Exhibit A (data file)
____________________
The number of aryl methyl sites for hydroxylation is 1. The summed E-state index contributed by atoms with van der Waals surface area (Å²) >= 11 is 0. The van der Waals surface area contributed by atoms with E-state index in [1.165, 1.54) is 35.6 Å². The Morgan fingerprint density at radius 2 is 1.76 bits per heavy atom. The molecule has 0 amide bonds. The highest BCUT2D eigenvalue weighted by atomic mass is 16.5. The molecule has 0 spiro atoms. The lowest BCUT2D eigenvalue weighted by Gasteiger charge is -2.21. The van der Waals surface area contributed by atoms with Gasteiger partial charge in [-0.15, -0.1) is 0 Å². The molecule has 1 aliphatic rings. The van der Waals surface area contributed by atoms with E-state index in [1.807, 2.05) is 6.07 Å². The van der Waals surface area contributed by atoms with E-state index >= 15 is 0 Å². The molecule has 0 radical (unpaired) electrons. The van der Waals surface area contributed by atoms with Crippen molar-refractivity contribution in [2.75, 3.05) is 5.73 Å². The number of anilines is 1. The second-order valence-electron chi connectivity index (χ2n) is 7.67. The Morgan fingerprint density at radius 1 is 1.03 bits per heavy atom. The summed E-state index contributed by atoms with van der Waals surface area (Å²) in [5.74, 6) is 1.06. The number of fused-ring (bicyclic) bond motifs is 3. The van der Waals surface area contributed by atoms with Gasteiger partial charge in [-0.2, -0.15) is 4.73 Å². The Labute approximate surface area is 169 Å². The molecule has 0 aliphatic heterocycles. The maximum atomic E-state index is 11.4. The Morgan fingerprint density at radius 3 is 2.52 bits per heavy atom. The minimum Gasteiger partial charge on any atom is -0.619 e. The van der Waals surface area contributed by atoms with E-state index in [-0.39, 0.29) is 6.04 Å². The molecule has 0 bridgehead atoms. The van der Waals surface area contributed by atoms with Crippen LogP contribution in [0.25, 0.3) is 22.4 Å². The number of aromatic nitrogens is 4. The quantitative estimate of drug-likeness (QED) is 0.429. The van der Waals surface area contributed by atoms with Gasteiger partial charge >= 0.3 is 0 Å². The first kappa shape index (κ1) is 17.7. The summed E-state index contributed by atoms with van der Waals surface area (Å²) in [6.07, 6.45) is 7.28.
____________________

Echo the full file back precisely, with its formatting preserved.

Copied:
The number of aryl methyl sites for hydroxylation is 1. The summed E-state index contributed by atoms with van der Waals surface area (Å²) >= 11 is 0. The van der Waals surface area contributed by atoms with E-state index in [1.165, 1.54) is 35.6 Å². The Morgan fingerprint density at radius 2 is 1.76 bits per heavy atom. The molecule has 0 amide bonds. The highest BCUT2D eigenvalue weighted by atomic mass is 16.5. The molecule has 0 spiro atoms. The lowest BCUT2D eigenvalue weighted by Gasteiger charge is -2.21. The van der Waals surface area contributed by atoms with Gasteiger partial charge in [-0.15, -0.1) is 0 Å². The molecule has 1 aliphatic rings. The van der Waals surface area contributed by atoms with E-state index in [1.807, 2.05) is 6.07 Å². The van der Waals surface area contributed by atoms with E-state index >= 15 is 0 Å². The molecule has 0 radical (unpaired) electrons. The van der Waals surface area contributed by atoms with Crippen molar-refractivity contribution in [2.75, 3.05) is 5.73 Å². The number of anilines is 1. The second-order valence-electron chi connectivity index (χ2n) is 7.67. The Morgan fingerprint density at radius 1 is 1.03 bits per heavy atom. The summed E-state index contributed by atoms with van der Waals surface area (Å²) in [5.74, 6) is 1.06. The number of fused-ring (bicyclic) bond motifs is 3. The van der Waals surface area contributed by atoms with Gasteiger partial charge in [-0.2, -0.15) is 4.73 Å². The Labute approximate surface area is 169 Å². The molecule has 0 aliphatic heterocycles. The maximum atomic E-state index is 11.4. The Morgan fingerprint density at radius 3 is 2.52 bits per heavy atom. The minimum Gasteiger partial charge on any atom is -0.619 e. The van der Waals surface area contributed by atoms with E-state index in [-0.39, 0.29) is 6.04 Å². The molecule has 0 bridgehead atoms. The van der Waals surface area contributed by atoms with Crippen LogP contribution in [0.25, 0.3) is 22.4 Å². The number of aromatic nitrogens is 4. The quantitative estimate of drug-likeness (QED) is 0.429. The van der Waals surface area contributed by atoms with Gasteiger partial charge >= 0.3 is 0 Å². The first kappa shape index (κ1) is 17.7. The summed E-state index contributed by atoms with van der Waals surface area (Å²) in [6.07, 6.45) is 7.28.